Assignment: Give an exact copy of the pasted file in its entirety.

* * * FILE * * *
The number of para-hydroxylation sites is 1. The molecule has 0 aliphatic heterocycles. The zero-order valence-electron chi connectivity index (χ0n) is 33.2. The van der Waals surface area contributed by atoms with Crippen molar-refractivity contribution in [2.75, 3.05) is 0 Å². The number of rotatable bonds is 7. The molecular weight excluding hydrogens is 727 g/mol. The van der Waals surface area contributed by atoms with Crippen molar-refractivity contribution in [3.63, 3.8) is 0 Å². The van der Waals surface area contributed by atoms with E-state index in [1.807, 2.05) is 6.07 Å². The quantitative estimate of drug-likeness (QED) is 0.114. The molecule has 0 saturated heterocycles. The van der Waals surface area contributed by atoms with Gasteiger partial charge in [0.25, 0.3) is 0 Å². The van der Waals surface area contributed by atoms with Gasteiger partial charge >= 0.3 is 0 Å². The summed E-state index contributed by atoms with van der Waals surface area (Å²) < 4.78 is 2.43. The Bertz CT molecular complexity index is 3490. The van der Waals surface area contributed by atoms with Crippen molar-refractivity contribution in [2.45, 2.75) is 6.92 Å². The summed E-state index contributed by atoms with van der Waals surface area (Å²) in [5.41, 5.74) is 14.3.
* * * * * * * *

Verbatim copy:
The number of para-hydroxylation sites is 1. The molecule has 0 aliphatic heterocycles. The zero-order valence-electron chi connectivity index (χ0n) is 33.2. The van der Waals surface area contributed by atoms with Crippen molar-refractivity contribution in [2.75, 3.05) is 0 Å². The number of rotatable bonds is 7. The molecular weight excluding hydrogens is 727 g/mol. The van der Waals surface area contributed by atoms with Crippen molar-refractivity contribution in [3.63, 3.8) is 0 Å². The van der Waals surface area contributed by atoms with E-state index in [1.807, 2.05) is 6.07 Å². The quantitative estimate of drug-likeness (QED) is 0.114. The molecule has 0 saturated heterocycles. The van der Waals surface area contributed by atoms with Gasteiger partial charge in [0.25, 0.3) is 0 Å². The van der Waals surface area contributed by atoms with Gasteiger partial charge >= 0.3 is 0 Å². The summed E-state index contributed by atoms with van der Waals surface area (Å²) < 4.78 is 2.43. The Bertz CT molecular complexity index is 3490. The van der Waals surface area contributed by atoms with Crippen molar-refractivity contribution in [2.45, 2.75) is 6.92 Å². The summed E-state index contributed by atoms with van der Waals surface area (Å²) in [5.41, 5.74) is 14.3.